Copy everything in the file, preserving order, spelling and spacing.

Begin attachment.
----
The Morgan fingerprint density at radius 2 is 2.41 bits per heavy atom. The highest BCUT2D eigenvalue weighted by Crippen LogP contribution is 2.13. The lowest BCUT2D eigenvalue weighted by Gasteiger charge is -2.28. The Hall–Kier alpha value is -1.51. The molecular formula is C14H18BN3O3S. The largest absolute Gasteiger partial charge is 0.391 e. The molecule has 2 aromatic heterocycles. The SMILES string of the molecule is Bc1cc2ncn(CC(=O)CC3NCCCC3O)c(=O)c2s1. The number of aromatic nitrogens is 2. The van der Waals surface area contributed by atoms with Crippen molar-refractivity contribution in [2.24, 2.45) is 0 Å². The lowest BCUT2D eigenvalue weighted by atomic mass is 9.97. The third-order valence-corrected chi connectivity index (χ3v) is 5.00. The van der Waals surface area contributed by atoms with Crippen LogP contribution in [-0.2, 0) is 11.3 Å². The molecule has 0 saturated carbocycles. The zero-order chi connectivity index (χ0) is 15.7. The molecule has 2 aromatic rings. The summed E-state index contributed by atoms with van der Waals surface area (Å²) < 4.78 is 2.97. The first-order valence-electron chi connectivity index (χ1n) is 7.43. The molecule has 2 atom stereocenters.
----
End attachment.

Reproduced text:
The Morgan fingerprint density at radius 2 is 2.41 bits per heavy atom. The highest BCUT2D eigenvalue weighted by Crippen LogP contribution is 2.13. The lowest BCUT2D eigenvalue weighted by Gasteiger charge is -2.28. The Hall–Kier alpha value is -1.51. The molecular formula is C14H18BN3O3S. The largest absolute Gasteiger partial charge is 0.391 e. The molecule has 2 aromatic heterocycles. The SMILES string of the molecule is Bc1cc2ncn(CC(=O)CC3NCCCC3O)c(=O)c2s1. The number of aromatic nitrogens is 2. The van der Waals surface area contributed by atoms with Crippen molar-refractivity contribution in [2.24, 2.45) is 0 Å². The lowest BCUT2D eigenvalue weighted by atomic mass is 9.97. The third-order valence-corrected chi connectivity index (χ3v) is 5.00. The van der Waals surface area contributed by atoms with Crippen LogP contribution in [-0.2, 0) is 11.3 Å². The molecule has 0 saturated carbocycles. The zero-order chi connectivity index (χ0) is 15.7. The molecule has 2 aromatic rings. The summed E-state index contributed by atoms with van der Waals surface area (Å²) < 4.78 is 2.97. The first-order valence-electron chi connectivity index (χ1n) is 7.43. The molecule has 2 atom stereocenters.